Vestibular syndrome is a common occurrence in dogs and catsand can be terrifying for pet owners.
Many pet owners believe their dog or cat has suffered a stroke. Stroke is actually a less-common cause of vestibular disease in pets.
The vestibular system is the major sensory system that participates in the maintenance of balance. It has both central (brain and spinal cord) and peripheral (trunk and limb) components.
Peripheral lesions can include receptors (structures receiving nerve input) or ganglia in the inner ear or cranial nerve VIII, the Auditory Nerve.
Central lesions are located in the brain (medulla or vestibulocerebellar components).
Vestibular syndrome with a peripheral cause is usually easier to diagnose and carries a better prognosis than central lesions. Accurate diagnosis of central lesions may require advanced equipment, such as magnetic resonance imaging (MRI).
Three characteristics are common to both peripherally- and centrally-affected vestibular syndrome patients:
- Head tilt, which is usually toward the affected side.
- Ataxia (falling, rolling and circling), again usually in the direction of the affected side. Circling is often “tight” (small circles).
- Pathologic nystagmus and positional strabismus. Pathologic nystagmus is abnormal movement of the eye(s) that can occur side-to-side, up-and-down or rotatory (oscillating in an arc on the central axis of the eye). Positional strabismus is evidenced as a stationary movement of the eye to an abnormal angle when the head is moved.
Patients with peripheral vestibular disease may stagger, but they are not weak. They are aware of their position and surroundings, even though their reactions and responses may be abnormal. Horner’s syndrome, causing sagging in the face, can sometimes be seen because of effects on the facial nerve.
Patients with central vestibular disease will have head tilt, altered consciousness, paralysis in two or four legs, multiple cranial nerve deficits and be unaware of where their feet are (proprioception deficits). They may be weak and unable to stand.
Exceptions to the above “rules” also exist. Paradoxical vestibular disease is a central form of the syndrome that doesn’t fit the expected pattern.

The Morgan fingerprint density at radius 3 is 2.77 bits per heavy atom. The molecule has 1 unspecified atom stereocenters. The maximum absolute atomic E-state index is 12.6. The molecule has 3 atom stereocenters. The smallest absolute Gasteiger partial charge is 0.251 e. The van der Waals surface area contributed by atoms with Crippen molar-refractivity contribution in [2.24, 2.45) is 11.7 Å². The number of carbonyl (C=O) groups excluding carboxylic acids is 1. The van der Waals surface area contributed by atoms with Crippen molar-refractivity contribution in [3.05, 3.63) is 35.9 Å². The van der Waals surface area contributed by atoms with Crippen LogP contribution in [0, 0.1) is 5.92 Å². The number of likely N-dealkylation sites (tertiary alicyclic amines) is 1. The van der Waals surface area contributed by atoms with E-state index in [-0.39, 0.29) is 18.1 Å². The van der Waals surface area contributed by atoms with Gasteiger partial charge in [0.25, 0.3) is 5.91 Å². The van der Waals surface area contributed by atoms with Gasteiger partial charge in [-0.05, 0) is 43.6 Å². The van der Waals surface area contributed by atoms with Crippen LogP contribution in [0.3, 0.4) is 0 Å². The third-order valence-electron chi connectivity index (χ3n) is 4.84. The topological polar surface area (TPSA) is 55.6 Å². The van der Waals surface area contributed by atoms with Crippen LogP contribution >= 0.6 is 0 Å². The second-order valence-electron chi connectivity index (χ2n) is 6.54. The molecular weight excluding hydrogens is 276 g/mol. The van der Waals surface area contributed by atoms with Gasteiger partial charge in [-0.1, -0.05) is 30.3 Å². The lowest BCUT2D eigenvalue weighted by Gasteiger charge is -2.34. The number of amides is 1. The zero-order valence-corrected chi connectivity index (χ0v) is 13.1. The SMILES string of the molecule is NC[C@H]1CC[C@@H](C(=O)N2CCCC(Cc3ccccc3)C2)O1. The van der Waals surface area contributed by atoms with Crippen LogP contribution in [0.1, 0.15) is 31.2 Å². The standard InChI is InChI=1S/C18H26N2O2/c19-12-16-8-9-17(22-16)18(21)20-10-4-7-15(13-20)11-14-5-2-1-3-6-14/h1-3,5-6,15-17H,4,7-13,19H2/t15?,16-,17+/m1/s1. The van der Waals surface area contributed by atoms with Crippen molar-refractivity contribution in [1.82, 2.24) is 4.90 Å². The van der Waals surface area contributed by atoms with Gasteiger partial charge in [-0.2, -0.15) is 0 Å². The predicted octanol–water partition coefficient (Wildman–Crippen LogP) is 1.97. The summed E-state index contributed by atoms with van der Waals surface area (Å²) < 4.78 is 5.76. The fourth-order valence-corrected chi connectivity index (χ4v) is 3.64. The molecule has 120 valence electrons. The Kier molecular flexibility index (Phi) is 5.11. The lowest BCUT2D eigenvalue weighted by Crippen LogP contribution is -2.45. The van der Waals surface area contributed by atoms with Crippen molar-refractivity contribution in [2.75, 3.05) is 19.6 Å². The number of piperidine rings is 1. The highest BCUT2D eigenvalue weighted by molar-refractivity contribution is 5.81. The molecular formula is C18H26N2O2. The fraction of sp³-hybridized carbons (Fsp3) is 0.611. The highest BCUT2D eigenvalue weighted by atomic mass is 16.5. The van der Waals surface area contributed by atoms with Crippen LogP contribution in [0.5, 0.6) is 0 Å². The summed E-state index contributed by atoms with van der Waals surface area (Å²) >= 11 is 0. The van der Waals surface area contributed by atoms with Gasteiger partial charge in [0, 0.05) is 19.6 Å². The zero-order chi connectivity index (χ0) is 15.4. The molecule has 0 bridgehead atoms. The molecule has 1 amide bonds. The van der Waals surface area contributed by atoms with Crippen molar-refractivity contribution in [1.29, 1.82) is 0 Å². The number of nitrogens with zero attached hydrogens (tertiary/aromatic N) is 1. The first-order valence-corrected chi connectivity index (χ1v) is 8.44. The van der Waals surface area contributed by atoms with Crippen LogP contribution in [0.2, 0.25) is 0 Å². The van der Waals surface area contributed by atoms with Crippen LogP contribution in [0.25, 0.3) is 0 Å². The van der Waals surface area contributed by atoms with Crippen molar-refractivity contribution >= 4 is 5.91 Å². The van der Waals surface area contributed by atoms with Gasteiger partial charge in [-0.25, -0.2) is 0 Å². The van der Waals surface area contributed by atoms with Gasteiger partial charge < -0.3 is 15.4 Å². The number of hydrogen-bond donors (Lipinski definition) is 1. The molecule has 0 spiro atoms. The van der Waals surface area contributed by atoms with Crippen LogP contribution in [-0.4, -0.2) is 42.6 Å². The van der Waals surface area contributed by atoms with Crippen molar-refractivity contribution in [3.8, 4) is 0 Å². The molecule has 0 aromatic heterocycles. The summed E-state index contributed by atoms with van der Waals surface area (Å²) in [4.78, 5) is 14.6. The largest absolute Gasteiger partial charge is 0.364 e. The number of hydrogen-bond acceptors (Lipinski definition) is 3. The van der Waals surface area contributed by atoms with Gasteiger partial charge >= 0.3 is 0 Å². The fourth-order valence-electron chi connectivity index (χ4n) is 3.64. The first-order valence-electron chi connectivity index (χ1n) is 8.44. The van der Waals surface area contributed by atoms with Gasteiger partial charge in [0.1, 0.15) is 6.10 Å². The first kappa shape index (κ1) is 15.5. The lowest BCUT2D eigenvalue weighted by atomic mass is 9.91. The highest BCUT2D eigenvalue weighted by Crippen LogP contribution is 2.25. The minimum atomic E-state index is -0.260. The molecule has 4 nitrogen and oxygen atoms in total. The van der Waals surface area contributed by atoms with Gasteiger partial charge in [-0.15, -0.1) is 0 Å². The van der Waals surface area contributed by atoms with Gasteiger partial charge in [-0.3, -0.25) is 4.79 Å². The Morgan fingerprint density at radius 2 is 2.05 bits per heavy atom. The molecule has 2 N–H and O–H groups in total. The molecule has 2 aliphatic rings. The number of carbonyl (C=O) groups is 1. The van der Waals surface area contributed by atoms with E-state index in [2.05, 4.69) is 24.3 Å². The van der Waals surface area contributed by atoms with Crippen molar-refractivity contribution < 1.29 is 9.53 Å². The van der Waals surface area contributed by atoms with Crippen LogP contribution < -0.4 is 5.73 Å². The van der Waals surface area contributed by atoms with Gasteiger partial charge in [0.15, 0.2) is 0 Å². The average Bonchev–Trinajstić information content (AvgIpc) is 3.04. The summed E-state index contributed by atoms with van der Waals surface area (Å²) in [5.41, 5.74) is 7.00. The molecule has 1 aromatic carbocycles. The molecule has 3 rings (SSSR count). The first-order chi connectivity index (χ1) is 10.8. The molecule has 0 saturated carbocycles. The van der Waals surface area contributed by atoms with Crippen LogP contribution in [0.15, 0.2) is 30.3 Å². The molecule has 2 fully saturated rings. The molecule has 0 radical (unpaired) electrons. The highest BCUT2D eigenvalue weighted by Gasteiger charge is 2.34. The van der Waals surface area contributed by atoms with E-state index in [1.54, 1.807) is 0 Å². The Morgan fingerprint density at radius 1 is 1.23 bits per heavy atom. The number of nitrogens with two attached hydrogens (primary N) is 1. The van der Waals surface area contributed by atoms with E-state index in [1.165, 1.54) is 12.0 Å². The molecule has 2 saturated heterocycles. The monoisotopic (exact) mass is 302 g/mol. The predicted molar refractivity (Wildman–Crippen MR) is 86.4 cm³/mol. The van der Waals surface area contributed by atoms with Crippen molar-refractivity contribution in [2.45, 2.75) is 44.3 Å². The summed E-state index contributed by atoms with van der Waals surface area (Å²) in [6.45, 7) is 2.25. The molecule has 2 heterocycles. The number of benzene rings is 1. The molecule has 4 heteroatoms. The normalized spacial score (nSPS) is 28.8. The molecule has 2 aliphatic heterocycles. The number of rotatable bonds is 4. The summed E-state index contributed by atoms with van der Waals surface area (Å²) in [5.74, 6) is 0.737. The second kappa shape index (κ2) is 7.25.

Bilateral vestibular lesions, although causing abnormal gait and behavior, tend to balance each other out, resulting in a patient with little disturbance of equilibrium, but taking a low, crouching stance with feet spread wide apart. The head may sway back and forth. Bilateral vestibular disease occurs more commonly in cats.
Causes of peripheral vestibular syndrome include inflammation of the middle and inner ear, idiopathic, low thyroid function, toxic or cancerous.
Central vestibular disease can be a medical emergency, because its causes are often related to encephalitis, stroke or cancer inside the skull. Patients not quickly and correctly diagnosed and treated will often suffer irreversible brain damage. A notable exception is toxicity from metronidazole overdose, which carries a good prognosis and rapid resolution with medication.
See you next week, Dr. Randolph.
Our thanks to Dr. John Rossmeisl, Professor of Small Animal Internal Medicine and Neurology at the Virginia-Maryland Regional College of Veterinary Medicine, who presented this topic at a recent Louisiana Academy of Veterinary Practice meeting. MMVEST
Awesome article! Lily’s mom told me about it and I passed it on to another Vestibular client. Thanks Dr. Randolph!!
Thank you for the compliment, Dr. Xenachis.
Excellent article. Thank you for sharing this valuable information!
You are most welcome. Hugs to Lily.